I am sure that fews of my English speaking friends has heard of Pellegrino Artusi and his “The Art of Eating Well”, but for as Italians is a classic as for the Americans is “Mastering the Art of French Cooking” by Julia Child. Pellegrino Artusi was a wealthy Italian business man, born near Bologna in 1820 and died in Florence in 1911. Believe or not it is the first cookbook written in Italian, using metric measures understandable by all the inhabitants of Italy. Before him, cookbook writers used to express quantities with non metric measures and not to explain step by step the procedures. If you try one of the recipes in Artusi’s book you are certain of attaining the expected, yummy result. He doesn’t only give the recipe but also explain the necessary tips to obtain a professional-like result.
Artusi’s fricassés is a light one, do not make use of milk or cream like other recipes I sow, instead he uses the binding property of the yolk to add creamy consistency to the sauce adding a slight citrous flavor without overriding the natural taste of the meat.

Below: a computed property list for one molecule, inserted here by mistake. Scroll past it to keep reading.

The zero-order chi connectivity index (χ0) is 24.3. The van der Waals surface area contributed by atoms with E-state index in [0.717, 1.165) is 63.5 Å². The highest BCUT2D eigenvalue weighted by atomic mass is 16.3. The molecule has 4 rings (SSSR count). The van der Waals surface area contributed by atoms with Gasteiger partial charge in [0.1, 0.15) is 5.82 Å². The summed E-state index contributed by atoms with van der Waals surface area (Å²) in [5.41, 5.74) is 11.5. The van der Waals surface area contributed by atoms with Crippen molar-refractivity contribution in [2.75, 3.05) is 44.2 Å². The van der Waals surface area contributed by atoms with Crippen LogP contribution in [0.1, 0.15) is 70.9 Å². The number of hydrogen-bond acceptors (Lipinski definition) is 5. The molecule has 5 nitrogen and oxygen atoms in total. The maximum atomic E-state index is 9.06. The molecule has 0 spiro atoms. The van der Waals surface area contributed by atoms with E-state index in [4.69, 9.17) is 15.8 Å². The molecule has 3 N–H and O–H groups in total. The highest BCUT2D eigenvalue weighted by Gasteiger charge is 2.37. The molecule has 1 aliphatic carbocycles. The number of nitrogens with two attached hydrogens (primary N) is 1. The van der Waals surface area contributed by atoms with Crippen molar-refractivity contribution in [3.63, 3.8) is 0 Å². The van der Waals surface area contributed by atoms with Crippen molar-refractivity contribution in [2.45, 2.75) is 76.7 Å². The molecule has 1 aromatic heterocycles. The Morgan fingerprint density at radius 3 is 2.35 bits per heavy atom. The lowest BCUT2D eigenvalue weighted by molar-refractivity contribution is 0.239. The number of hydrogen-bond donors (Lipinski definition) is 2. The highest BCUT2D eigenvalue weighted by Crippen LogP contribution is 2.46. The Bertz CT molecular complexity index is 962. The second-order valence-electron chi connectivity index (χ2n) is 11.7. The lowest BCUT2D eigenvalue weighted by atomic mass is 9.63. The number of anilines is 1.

- 500 gr. of veal breast, cut in to pieces
- 50 gr. butter
- 1 tb. of flour
- a bouquet garni made of slices of onion and carrot; parsley, basil and celery sticks all tied together so that they will not melt in the fricassee.
- 2 egg’s yolks
- juice of half a lemon
Melt half of the butter in a casserole and add 1 tablespoon of flour, mix it with a wooden spoon until the flour take a hazelnut color.
Slowly add some hot water (not boiling), the bouquet garni and season with salt and pepper
When the sauce starts boiling, add the left butter and the meat, cover the casserole and simmer over medium heat for 45 minutes until the veal is tender.
Discharge the bouquet garni and beat the yolks with the lemon juice.
Turn off the heat and pour the yolk mixture in the casserole, gently mixing with the spoon until it is very creamy.
Put the fricassee in a hot platter along with toasted bread.